There’s a moment in director Whit Stillman’s Love and Friendship when one character observes that the appearance of a particular mansion is a “bore,” and another character responds, “Yes, decidedly boring.” As much as it takes me out of a film when a character speaks the film’s title, it’s even more jarring when a character in a film reviews it for me…
I’ve never been shy to admit that I don’t care for Anglocentric costume dramas. My issues with such films mostly have to do with deeply problematic elements that are ingrained in the genre, but Love and Friendship exemplifies a much more trivial issue: they’re decidedly boring.
The standard response to calling any costume drama “boring” has always been a snarky rendition of, “Well, if you think it’s so boring, maybe you’d enjoy [insert the name of any loud, stupid blockbuster with massive explosions here].” Of course, what I mean by “boring” is that nothing in Love and Friendship is engaging. Much of the film is competently acted, competently produced and competently written…but that’s it. It looks fine and sounds fine. However, events in the film proceed with a resounding flatness that never grabs your attention.
Love and Friendship is based on Jane Austen’s story Lady Susan, and it follows the titular widow (played by Kate Beckinsale) as she navigates polite society shortly after rumors of her scandalous private life begin circulating through the grapevine. Desperate to find husbands for both herself and her daughter, Lady Susan uses her cunning to manipulate pompous aristocrats into helping her nab worthy spouses. Despite her scheming, the aforementioned flatness is so all-encompassing that even Lady Susan seems bored by her own pursuits.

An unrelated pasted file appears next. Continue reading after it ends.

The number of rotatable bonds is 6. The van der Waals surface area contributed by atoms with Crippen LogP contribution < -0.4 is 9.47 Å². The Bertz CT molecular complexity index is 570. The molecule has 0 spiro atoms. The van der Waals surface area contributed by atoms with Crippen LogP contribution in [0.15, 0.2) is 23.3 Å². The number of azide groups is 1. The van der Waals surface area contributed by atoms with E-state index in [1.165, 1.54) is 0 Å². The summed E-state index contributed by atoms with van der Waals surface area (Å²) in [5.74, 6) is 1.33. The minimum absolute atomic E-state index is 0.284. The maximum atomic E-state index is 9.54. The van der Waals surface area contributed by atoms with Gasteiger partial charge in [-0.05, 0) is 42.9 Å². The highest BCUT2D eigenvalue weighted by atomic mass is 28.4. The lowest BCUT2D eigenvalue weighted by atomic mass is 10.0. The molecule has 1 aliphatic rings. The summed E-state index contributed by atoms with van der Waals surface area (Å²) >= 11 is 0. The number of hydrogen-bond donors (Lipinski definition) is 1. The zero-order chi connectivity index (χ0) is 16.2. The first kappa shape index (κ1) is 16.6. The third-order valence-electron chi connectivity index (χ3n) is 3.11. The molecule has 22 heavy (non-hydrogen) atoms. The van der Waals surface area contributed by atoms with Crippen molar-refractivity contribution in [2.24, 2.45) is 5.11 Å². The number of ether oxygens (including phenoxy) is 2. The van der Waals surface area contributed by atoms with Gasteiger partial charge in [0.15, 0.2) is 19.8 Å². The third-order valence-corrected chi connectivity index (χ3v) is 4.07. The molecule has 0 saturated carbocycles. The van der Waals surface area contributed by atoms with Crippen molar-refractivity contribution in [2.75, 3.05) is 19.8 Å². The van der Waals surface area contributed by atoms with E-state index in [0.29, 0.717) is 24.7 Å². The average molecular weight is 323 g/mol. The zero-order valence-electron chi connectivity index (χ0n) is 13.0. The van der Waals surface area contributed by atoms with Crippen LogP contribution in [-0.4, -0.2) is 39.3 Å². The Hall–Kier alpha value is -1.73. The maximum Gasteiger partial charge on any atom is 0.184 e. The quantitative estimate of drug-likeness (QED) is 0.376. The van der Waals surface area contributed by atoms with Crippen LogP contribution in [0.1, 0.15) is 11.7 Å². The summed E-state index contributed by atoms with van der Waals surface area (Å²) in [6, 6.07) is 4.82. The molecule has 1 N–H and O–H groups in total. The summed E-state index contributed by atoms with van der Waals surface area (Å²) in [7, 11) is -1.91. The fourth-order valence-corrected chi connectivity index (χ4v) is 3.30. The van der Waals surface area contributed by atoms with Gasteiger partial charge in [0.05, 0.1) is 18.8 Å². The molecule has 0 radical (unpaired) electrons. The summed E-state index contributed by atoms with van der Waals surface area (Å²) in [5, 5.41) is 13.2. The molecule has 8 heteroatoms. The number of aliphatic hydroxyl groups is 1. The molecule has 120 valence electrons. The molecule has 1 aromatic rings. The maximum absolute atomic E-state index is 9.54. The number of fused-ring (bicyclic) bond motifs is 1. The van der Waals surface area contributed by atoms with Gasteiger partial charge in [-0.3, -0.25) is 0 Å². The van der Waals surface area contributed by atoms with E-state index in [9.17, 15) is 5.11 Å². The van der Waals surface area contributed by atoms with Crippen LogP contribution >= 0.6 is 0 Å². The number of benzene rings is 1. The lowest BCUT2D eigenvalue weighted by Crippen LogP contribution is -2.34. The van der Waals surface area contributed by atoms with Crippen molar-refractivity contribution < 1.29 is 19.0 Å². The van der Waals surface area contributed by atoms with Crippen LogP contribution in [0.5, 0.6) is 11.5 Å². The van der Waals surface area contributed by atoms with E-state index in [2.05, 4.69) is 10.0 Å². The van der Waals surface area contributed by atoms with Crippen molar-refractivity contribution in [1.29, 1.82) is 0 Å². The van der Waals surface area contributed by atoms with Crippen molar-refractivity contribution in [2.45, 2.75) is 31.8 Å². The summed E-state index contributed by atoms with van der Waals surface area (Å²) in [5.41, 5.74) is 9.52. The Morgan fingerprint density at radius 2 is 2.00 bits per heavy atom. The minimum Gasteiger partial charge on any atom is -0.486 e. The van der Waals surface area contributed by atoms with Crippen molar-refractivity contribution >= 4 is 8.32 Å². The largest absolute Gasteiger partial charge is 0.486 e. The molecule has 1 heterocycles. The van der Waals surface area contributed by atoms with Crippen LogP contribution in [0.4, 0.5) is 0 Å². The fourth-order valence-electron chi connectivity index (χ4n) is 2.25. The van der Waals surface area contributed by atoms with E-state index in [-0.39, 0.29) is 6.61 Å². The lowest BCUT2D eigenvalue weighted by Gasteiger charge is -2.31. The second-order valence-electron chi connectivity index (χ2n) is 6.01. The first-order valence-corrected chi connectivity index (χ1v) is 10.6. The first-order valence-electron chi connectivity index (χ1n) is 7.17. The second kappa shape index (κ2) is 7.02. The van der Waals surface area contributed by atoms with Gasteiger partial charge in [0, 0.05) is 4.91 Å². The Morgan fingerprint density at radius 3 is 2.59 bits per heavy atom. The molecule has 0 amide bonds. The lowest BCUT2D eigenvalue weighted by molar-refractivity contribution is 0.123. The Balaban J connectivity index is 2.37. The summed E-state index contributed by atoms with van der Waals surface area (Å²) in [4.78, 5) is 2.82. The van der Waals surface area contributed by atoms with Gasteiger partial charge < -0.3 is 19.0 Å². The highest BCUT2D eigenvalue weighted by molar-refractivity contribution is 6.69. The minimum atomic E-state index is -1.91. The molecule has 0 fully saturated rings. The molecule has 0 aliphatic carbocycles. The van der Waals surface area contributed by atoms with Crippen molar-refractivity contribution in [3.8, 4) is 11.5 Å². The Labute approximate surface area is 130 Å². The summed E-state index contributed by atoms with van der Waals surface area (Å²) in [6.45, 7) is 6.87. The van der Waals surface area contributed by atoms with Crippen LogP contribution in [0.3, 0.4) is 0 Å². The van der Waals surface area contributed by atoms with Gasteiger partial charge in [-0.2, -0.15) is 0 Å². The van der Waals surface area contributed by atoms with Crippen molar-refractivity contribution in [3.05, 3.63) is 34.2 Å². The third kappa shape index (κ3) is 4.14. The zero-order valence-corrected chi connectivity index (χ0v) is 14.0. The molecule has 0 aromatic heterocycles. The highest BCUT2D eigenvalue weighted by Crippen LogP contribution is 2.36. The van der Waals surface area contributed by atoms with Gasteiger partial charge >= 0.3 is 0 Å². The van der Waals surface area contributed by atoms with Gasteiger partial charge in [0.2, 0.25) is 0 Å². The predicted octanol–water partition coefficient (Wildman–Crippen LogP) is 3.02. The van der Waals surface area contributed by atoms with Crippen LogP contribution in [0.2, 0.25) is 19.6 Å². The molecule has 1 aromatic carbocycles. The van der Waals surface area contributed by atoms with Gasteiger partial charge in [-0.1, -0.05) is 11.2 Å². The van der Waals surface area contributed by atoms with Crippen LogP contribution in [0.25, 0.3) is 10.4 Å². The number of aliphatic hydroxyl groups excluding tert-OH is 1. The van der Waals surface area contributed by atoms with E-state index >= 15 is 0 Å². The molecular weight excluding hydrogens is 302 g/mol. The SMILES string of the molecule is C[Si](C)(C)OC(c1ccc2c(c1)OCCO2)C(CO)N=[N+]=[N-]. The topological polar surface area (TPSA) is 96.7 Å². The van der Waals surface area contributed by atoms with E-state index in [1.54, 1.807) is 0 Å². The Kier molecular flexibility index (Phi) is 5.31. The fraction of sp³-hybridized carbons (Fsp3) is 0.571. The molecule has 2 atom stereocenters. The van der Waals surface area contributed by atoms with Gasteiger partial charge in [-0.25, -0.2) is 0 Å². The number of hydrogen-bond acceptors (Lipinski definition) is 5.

The only memorable aspects of Love and Friendship are the bizarrely poor performances of Tom Bennett and Chloe Sevigny. Bennett must have been intended as the film’s comic relief, but his spasmodic laughter and impossible idiocy make him feel like a cartoon that grinds on you every time he appears. As for Sevigny, keep an eye on her in the wide shots and you’ll notice that she randomly changes facial expressions for, apparently, no reason. Both performances are strange, to say the least. The rest of the ensemble does just fine, but they perform on the same note. No one else stands out.
Stillman seems very controlled and precise throughout Love and Friendship, which is why I am convinced that the film is decidedly boring. It never quite feels as if it is ever really trying to engage you. Instead, it’s a pleasant and inoffensive story that is simply presented for you to observe. It’s not quite a film so much as it’s something to do with your time. It just…exists with the performances of Bennett and Sevigny dragging the film down.
The tricky part of reviewing films that are this “meh” is that I’m forced to find a roundabout way of saying, “Love and Friendship was middling, except for two things that were definitely bad.” That’s all there is to it, really.
Grade = D